I engaged in many conversations at the annual HIMSS Global Health Conference & Exhibition last week, and came away with a resounding call to action. It’s time to make healthcare available and accessible for everyone, everywhere.  

The vehicle to achieve global health equity is technology. Currently, nearly half of the world remains unconnected to the Internet, and in many countries, it is not affordable, creating a clear division between those who have access, and those who don’t. This digital divide often means those most vulnerable, such as people in rural communities with no Internet or few doctors, lack access to information and resources when they need it most. When it comes to healthcare, lives are on the line. For people who already have access to the Internet and healthcare services, there is a new expectation that healthcare be virtual or hybrid, with easy access to personalized care information. For people unconnected to the Internet, expanded, affordable access allows them to view healthcare information and resources, take advantage of healthcare services online, book appointments, and attend virtual appointments quickly and easily. 

The pandemic has worsened the inequity and division. With hospitals overwhelmed, healthcare workers experiencing burnout, and an increase in isolation especially for seniors, individual and community care has changed dramatically, and continues to evolve. Technology can play an important role in closing the digital divide and bringing healthcare to everyone through thoughtful and innovative use of technology.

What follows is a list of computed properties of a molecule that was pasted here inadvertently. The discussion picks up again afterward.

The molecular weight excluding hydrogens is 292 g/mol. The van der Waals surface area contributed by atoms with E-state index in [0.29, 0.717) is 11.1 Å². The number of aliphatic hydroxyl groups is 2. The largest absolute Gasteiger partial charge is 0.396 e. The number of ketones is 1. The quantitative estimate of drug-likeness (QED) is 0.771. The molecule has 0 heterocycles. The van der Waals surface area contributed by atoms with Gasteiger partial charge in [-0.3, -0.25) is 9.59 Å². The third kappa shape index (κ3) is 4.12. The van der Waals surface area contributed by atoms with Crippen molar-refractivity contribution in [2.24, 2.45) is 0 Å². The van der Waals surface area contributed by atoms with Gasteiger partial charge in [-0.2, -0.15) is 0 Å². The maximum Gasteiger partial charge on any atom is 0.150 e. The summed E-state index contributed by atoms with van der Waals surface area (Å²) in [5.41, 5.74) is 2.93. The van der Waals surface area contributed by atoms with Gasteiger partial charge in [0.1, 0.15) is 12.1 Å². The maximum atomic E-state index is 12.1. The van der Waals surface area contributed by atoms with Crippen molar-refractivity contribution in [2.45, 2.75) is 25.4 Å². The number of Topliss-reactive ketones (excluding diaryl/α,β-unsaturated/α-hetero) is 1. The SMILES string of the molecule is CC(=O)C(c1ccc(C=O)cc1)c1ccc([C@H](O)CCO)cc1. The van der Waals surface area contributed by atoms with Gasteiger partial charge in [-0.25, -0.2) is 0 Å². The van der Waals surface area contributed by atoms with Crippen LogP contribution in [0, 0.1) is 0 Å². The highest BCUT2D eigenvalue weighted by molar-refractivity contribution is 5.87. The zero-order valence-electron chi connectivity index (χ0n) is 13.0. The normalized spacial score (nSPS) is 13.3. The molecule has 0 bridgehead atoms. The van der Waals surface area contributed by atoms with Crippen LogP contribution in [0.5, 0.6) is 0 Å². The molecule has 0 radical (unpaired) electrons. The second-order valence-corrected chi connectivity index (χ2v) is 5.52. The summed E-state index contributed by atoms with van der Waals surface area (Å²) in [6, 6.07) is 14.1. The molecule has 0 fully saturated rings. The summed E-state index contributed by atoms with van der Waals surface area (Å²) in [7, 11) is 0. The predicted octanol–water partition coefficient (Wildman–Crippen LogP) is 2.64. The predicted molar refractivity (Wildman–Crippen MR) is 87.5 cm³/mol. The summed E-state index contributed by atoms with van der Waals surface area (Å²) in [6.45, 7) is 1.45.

In resource-constrained areas, governments and organizations can also use technology to train and educate local healthcare workers, and provide them access to healthcare data, services, and resources, allowing more coverage and care for people in their communities. For someone in a rural community, this can save them time, such as a day of travel to see a doctor. Between virtual visits and community health workers, communities can now move towards patient care anywhere. 

When people are isolated, such as the aging population or those in ICU care, technology can keep them connected to family and friends. Human connection, unity, support, and love can motivate patients, improve their outlook, and ultimately help their overall wellbeing.   

Technology can also improve the livelihoods of healthcare workers by creating efficiency and time savings. Streamlining administrative tasks such as scheduling and providing secure access to data, allows them to spend more time with patients or to take a much-needed break. In addition, hybrid healthcare environments help keep both workers and patients safe from physical contact, while still providing the ability to meet and consult with patients and the care team. 

With increased use of technology, companies and governments must ensure the security of patient data and create trust with residents. This requires trusted partnerships with technology vendors such as Cisco, with the experience and portfolio to bring together applications, users, devices, and data to build a secure, intelligent platform for digital healthcare. Through partnerships and innovative technology, we can bring healthcare to more people and communities; to power an inclusive future for all. Watch Guy Diedrich’s presentation for more information on bridging the digital divide. 

To learn more about what Cisco can do for your healthcare organization, check out our digital booth experience, taking you through one patient and provider journey 


Cassie Roach

Vice President Sales and Sustainability

Acceleration and Action Office